Tax collectors get it right
Commentary By R.E. Graswich
It’s not easy to love a tax collector. But the cannabis industry and its supporters should be hugging the California State Board of Equalization.
The BOE, whose primary mission is to collect sales taxes, has taken a leadership role in preparing California for the brave new world of marijuana regulation. The tax collector has seen the future and embraced it.
Not only has the BOE been an early adaptor in cannabis oversight and compliance, it’s been an advocate of stakeholder outreach, education, transparency and accountability.
Board members Fiona Ma and George Runner, who represent 50 of the state’s 58 counties on the five-member BOE, have formed a bipartisan tag team that recognizes the realities and potential of commercial cannabis.
They have made field trips across the industry’s wide spectrum and organized educational workshops. They are working to find solutions to the vexing and hugely significant banking issue, hoping to gain electronic transactional access for cannabis producers, distributors and retailers.
And they are trying to talk some sense into the hundreds of city councils and county boards of supervisors who seem to believe marijuana will disappear if local jurisdictions ban it.
Certainly, the BOE has an objective: it wants to collect taxes on a potential billion-dollar industry. The agency collected $50 million in medical marijuana dispensary sales taxes in 2014, and barely scratched the surface.
But taxes can wait. No task is more urgent for state regulators than gaining trust and building cannabis regulatory partnerships with local authorities. The job is big and the clock is ticking.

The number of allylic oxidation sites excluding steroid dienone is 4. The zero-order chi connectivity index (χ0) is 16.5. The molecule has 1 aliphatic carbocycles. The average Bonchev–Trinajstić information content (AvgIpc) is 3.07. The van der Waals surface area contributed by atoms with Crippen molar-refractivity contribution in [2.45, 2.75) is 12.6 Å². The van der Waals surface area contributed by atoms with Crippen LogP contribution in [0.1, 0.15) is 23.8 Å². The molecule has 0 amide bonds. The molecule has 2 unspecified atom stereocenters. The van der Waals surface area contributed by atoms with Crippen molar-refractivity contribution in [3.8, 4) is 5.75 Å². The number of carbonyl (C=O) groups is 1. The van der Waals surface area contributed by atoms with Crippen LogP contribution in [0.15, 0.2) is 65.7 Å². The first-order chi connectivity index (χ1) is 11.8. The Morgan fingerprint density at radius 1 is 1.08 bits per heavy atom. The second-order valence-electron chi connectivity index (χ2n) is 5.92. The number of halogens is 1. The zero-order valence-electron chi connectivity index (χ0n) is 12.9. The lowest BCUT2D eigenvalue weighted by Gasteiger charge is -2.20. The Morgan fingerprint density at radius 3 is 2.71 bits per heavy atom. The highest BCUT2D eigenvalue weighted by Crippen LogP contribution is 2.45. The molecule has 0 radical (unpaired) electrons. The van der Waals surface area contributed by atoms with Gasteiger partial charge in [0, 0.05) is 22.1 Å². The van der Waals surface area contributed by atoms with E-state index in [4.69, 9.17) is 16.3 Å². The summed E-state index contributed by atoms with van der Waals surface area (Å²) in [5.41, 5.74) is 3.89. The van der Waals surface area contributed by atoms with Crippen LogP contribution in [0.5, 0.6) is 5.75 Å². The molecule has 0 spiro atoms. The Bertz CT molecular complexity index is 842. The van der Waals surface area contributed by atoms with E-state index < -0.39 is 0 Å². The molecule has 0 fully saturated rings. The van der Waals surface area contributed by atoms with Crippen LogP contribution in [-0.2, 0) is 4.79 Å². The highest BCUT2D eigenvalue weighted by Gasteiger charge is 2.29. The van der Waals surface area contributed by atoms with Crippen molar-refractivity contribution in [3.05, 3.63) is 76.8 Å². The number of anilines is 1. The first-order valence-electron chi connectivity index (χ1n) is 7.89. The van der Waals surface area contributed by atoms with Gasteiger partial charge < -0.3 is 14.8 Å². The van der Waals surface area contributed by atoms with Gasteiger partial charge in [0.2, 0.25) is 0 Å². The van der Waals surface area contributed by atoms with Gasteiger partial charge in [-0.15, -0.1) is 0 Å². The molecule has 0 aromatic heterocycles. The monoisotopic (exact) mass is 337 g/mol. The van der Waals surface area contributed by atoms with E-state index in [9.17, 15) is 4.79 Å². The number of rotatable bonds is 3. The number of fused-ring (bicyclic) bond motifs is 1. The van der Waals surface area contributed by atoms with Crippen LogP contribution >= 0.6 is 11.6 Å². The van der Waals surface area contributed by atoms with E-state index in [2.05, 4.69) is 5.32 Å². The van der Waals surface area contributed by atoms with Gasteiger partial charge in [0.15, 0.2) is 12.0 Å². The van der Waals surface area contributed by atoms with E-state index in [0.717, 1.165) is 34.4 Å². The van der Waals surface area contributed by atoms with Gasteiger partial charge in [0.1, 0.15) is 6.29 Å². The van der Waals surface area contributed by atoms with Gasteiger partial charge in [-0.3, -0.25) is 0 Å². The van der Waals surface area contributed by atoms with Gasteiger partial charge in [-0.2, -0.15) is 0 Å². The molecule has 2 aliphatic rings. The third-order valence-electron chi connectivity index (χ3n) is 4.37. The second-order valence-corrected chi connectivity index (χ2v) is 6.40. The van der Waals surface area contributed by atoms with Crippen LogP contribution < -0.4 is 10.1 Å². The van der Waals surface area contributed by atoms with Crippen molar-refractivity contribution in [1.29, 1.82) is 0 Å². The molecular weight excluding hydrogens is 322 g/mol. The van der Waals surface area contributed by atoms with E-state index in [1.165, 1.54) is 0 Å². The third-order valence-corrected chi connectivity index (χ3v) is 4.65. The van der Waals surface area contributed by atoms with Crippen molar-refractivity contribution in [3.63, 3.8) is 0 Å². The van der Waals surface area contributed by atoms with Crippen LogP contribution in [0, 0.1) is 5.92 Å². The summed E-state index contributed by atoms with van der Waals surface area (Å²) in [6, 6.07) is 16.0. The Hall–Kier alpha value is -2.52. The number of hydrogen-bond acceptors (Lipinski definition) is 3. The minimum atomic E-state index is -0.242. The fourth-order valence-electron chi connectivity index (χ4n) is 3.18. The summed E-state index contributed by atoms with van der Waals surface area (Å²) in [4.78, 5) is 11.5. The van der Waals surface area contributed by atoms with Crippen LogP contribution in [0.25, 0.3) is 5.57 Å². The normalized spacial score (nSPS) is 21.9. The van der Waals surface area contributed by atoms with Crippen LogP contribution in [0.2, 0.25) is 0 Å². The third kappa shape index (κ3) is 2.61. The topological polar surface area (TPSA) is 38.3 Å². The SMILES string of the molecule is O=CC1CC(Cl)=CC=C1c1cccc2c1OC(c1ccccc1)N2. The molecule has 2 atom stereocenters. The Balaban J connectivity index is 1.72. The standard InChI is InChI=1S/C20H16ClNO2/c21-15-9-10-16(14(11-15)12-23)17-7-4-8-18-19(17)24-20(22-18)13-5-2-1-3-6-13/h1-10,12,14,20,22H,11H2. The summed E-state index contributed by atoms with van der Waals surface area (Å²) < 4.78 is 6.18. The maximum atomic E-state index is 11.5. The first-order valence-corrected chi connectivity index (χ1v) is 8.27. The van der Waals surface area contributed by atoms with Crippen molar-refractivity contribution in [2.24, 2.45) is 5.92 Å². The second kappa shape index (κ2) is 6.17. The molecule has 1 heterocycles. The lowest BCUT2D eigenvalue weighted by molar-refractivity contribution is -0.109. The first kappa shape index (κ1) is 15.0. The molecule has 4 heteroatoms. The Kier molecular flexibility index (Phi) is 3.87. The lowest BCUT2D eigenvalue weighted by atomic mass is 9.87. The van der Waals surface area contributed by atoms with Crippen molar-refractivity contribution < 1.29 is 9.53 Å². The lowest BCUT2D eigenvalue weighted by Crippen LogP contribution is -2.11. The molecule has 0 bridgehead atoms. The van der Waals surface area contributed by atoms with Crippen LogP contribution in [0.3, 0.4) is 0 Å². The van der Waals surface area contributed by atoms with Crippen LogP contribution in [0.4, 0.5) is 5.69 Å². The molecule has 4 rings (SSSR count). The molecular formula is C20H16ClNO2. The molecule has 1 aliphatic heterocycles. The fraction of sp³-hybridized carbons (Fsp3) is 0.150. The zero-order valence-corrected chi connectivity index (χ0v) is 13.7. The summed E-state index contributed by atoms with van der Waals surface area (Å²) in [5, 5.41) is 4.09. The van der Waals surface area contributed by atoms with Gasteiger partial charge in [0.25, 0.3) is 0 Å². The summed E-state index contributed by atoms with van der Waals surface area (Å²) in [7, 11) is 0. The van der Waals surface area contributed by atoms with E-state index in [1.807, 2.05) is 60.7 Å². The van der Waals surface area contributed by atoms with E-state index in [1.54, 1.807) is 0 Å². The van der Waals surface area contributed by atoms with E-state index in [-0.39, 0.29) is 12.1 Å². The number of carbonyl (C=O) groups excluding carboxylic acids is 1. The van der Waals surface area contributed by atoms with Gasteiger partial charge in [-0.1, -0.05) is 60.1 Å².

New state regulations, signed by Gov. Jerry Brown in October and set to launch next year, won’t function without cooperation from cities and counties. The locals have to issue the permits that make the gears turn.
And that won’t happen when dozens of cities and counties are busy passing emergency ordinances to wholly or partially ban medical marijuana.
“There’s a huge part of the industry that wants to be compliant, that wants to be on Main Street,” Runner says. “It’s up to government to help.”
Runner spoke at a recent stakeholder workshop organized by Ma’s staff in Sacramento on “track and trace” strategies for cannabis – knowing where each plant goes from seed to sale.
The talk was largely techie and technical, but an underlying theme was set by Runner, who opened the meeting with remarks directed at reluctant, confused and frightened local governments.
“We as a government have got to be responsible,” Runner says. “This industry is not going to disappear just because some of us don’t happen to like it.”
Runner and Ma make an effective team. Both are former state legislators. Runner is conservative and Ma liberal. Both are respected beyond their party affiliations. And both have made cannabis regulation a cornerstone of their BOE portfolios.
Echoing Runner, John Hudak, a researcher with the Brookings Institution, says, “Cannabis sales are real, whether you oppose it or don’t know. It’s a reality in a lot of places. You should hope that the government regulators get it right.”
Runner and Ma are using a passive-aggressive tactic with reluctant local governments. They admit the product isn’t for everyone. They acknowledge its status as an illegal drug under federal guidelines.
And they admit its ubiquitous presence in California – and warn it will only return underground if regulators don’t wrap their hearts and minds around it. State and municipal budgets will lose millions of potential tax dollars and thousands of jobs if marijuana retreats to the shadows.
“If you’re against cannabis, at least you can be for transparency and accountability,” says Patrick Vo, CEO of BioTrackTHC, a vendor that provides seed-to-sale tracking services for several states.
Multiple state agencies, led by Consumer Affairs, Health, Food and Agriculture and the BOE, will be deeply involved in regulating marijuana.
It’s still early, but the BOE under Ma and Runner is engineering the pathway to California’s future with cannabis.